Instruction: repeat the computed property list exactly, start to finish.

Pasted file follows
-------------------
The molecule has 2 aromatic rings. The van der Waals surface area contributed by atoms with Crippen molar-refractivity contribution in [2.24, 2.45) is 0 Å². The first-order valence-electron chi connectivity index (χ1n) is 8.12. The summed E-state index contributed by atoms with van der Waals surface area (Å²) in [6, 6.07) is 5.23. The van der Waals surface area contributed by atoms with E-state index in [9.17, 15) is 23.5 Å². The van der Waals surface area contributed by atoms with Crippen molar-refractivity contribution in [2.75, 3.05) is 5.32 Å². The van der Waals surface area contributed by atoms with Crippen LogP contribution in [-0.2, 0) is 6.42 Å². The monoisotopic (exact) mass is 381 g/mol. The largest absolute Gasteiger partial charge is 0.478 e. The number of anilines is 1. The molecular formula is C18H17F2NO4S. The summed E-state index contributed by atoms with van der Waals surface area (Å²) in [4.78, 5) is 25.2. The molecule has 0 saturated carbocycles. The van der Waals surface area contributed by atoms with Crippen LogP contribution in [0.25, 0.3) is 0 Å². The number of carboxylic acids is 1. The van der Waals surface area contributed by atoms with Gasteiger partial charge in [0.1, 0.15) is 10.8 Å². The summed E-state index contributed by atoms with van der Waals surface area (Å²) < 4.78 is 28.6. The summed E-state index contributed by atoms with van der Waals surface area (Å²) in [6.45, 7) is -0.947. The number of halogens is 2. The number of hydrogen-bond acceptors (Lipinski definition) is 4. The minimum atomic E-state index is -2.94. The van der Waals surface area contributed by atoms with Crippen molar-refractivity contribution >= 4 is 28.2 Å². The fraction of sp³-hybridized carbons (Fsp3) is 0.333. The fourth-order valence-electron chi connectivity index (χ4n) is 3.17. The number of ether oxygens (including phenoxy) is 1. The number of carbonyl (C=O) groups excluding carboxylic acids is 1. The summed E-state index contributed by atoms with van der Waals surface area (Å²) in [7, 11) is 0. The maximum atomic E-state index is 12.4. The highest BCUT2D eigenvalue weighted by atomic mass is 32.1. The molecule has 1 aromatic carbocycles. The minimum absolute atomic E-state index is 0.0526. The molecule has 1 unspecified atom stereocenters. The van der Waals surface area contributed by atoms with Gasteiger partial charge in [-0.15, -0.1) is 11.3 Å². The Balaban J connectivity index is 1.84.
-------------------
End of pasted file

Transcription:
The molecule has 2 aromatic rings. The van der Waals surface area contributed by atoms with Crippen molar-refractivity contribution in [2.24, 2.45) is 0 Å². The first-order valence-electron chi connectivity index (χ1n) is 8.12. The summed E-state index contributed by atoms with van der Waals surface area (Å²) in [6, 6.07) is 5.23. The van der Waals surface area contributed by atoms with E-state index in [9.17, 15) is 23.5 Å². The van der Waals surface area contributed by atoms with Crippen molar-refractivity contribution in [2.75, 3.05) is 5.32 Å². The van der Waals surface area contributed by atoms with Crippen LogP contribution in [-0.2, 0) is 6.42 Å². The monoisotopic (exact) mass is 381 g/mol. The largest absolute Gasteiger partial charge is 0.478 e. The number of anilines is 1. The molecular formula is C18H17F2NO4S. The summed E-state index contributed by atoms with van der Waals surface area (Å²) in [4.78, 5) is 25.2. The molecule has 0 saturated carbocycles. The van der Waals surface area contributed by atoms with Crippen LogP contribution in [0.25, 0.3) is 0 Å². The number of carboxylic acids is 1. The van der Waals surface area contributed by atoms with Gasteiger partial charge in [0.1, 0.15) is 10.8 Å². The summed E-state index contributed by atoms with van der Waals surface area (Å²) < 4.78 is 28.6. The summed E-state index contributed by atoms with van der Waals surface area (Å²) in [6.45, 7) is -0.947. The number of halogens is 2. The number of hydrogen-bond acceptors (Lipinski definition) is 4. The minimum atomic E-state index is -2.94. The van der Waals surface area contributed by atoms with Crippen molar-refractivity contribution >= 4 is 28.2 Å². The fraction of sp³-hybridized carbons (Fsp3) is 0.333. The fourth-order valence-electron chi connectivity index (χ4n) is 3.17. The number of ether oxygens (including phenoxy) is 1. The number of carbonyl (C=O) groups excluding carboxylic acids is 1. The summed E-state index contributed by atoms with van der Waals surface area (Å²) in [7, 11) is 0. The maximum atomic E-state index is 12.4. The highest BCUT2D eigenvalue weighted by atomic mass is 32.1. The molecule has 1 aromatic carbocycles. The minimum absolute atomic E-state index is 0.0526. The molecule has 1 unspecified atom stereocenters. The van der Waals surface area contributed by atoms with Gasteiger partial charge in [-0.15, -0.1) is 11.3 Å². The Balaban J connectivity index is 1.84.